Tom Welsch's Ditties
Mr. Welsch has had the blessed privilege of teaching various ages of children’s Sunday School classes at Trinity Baptist Church in Montville, New Jersey for over 30 years.
Several years ago he began teaching The Pilgrim’s Progress to the 6th grade class, and he composed these ditties to help his students learn and remember what John Bunyan penned so many years ago.
In order to help students follow the plot and the import of characters and actions, ditty is really a play on 'did he', viz what did he do? who did he meet? etc.
There are 67 ditties in total...
Some commentators dismiss the simple poems that dot Bunyan's text of The Pilgrim's Progress. Because they take a form closer to popular ballards rather than courtly style they are slighted as unworthy of the company of other 17th century poets like fellow allegorist Spencer, or the godly George Herbert, metaphyscial Donne, or even epic Puritan Milton. Yet, Elizabeth Clarke suspects an element of elitist snobbery in overlooking popular rhyme. After all it is accessible in its communication and a great teaching aid. Bunyan certainly put it to that explicit use in his Book for Boys and Girls.
Mr Welsch's ditties might be seen as within the mode of memorable and fun rhyme that Bunyan employed in his text. If 'ditties' suggests trifling things of little weight, then no harm, in as much as they still help his students navigate the text.
Elizabeth Clarke, 'Truth in Meeter' Bunyan's Poetry and Dissenting Poetics, in Davies and Owens (eds) The Oxford Handbook of John Bunyan, Oxford, Oxford University Press, 2018, pp. 325-342.
A dreamer dreamed upon his bed;
"What shall I do?" a poor man said.
As I walked through the wilderness of this world, I came upon a certain place where there was a den; and I lay down in that place to sleep; and as I slept I dreamed a dream.
I dreamed, and behold I saw a man clothed in rags standing in a certain place, with his face turned away from his own house, a book in his hand, and a great burden on his back. I looked and saw him open the book, and read therein; and as he read, he wept and trembled: and not being able to contain himself any longer, he broke out with a lamentable cry, saying, “What shall I do?”
Evangelist asks, "Why stand and wait?
"Follow that light to the Wicket gate."
Then said Evangelist, “If this is your condition, then why are you standing still?” He answered, “Because I do not know which way to go.” Then Evangelist gave him a parchment scroll on which was written within, “Fly from the wrath to come.”
Therefore, the man read the scroll, and looking upon Evangelist very carefully, said, “Which way must I go to escape?” Then said Evangelist, pointing with his finger beyond a very large field, “Do you see a Wicket-gate over there?” The man replied, “No.” Then he was asked, “Do you see a shining light not quite so far away?” He said, “I think I do.” Then said Evangelist, “Keep that light before your eye, and go directly toward it, and then you shall see the gate, at which, when you knock, you will be told what you are to do.”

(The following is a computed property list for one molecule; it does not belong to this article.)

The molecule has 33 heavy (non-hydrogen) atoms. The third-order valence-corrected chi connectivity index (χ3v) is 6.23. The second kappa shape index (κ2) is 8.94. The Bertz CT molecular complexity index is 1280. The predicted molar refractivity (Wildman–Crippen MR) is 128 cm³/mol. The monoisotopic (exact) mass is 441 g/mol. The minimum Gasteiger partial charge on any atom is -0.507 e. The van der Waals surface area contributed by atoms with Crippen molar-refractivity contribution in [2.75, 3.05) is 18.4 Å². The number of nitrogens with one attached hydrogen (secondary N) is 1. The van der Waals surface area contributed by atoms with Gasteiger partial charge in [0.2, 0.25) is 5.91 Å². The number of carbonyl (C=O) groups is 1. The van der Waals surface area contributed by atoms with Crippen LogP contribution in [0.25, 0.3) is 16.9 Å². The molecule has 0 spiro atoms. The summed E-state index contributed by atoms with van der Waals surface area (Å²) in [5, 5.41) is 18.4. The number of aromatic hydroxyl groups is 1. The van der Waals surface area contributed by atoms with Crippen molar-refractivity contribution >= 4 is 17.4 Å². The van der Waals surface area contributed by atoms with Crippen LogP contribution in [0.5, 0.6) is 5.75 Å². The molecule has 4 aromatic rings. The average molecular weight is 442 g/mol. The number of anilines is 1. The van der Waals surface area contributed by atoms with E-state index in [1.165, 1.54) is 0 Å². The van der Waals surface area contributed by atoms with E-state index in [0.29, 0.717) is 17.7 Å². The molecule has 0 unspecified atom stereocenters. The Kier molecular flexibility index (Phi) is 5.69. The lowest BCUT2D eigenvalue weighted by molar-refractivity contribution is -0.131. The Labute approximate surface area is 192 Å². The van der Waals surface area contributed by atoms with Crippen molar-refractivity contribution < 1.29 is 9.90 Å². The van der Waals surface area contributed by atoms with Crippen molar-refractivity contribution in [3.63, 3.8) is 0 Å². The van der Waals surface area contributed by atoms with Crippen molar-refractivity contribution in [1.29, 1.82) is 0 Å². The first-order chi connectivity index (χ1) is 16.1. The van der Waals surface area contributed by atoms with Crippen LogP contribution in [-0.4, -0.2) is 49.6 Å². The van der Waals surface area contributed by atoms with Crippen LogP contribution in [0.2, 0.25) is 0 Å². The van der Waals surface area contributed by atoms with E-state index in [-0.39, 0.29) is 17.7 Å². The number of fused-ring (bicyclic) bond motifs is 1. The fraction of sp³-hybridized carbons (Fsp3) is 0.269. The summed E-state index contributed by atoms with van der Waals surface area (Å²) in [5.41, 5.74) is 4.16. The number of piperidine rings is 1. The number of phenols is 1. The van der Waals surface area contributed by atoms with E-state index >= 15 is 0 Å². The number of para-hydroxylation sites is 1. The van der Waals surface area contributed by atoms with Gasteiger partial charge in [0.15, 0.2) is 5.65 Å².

His family cries out; but they cry out in vain;
With fingers in ears, Pilgrim runs toward the plain.
So I saw in my dream that the man began to run. Now he had not run far from his own door when his wife and children, perceiving it, began to cry after him to return; but the man put his fingers in his ears, and ran on crying, Life! life! eternal life!. So he looked not behind him, but fled towards the middle of the plain.
His neighbors advise, "Return! Go back home!"
"Don't be a crazy-headed coxcomb!"
The name of the one was Obstinate and the name of the other Pliable. Now by this time the man was got a good distance from them; but, however, they were resolved to pursue him, which they did, and in a little time they overtook him. Then said the man, “Neighbors, wherefore are you come?” They said, “To persuade you to go back with us.”[...] Obstinate: Come then, neighbor Pliable, let us turn again, and go home without him: there is a company of these crazy-headed coxcombs, that when they take a fancy by the end, are wiser in their own eyes than seven men that can render a reason.
Pliable says, “I think I’ll go too;”
Soon both of them fall—fall into the slough.
PLIABLE: Perhaps you are right. But don’t be so critical. If what good Christian says is true, then the things that he seeks after are better than ours; my heart is inclined to go with my neighbor.
NOW I saw in my dream that just as they had ended this talk, they drew near to a very miry slough that was in the middle of the plain. And not watching where they were going, they both suddenly fell into the bog. The name of the Slough was Despond.
While Help pulls Christian out of the Slough,
Pliable returns saying, “I’ve had it! I’m through!”
Hence, Pliable, making several toilsome attempts, eventually struggled out of the mire on that side of the Slough which was closest to his own house. So he went back and Christian saw him no more.
Therefore, Christian was left to tumble in the Slough of Despond alone. But he still endeavored to struggle to that side of the Slough that was further from his own house and closer to the Wicket-gate. And this he did, yet he was unable to get out because of the burden that was upon his back. However, I saw in my dream that a man came to him named Help.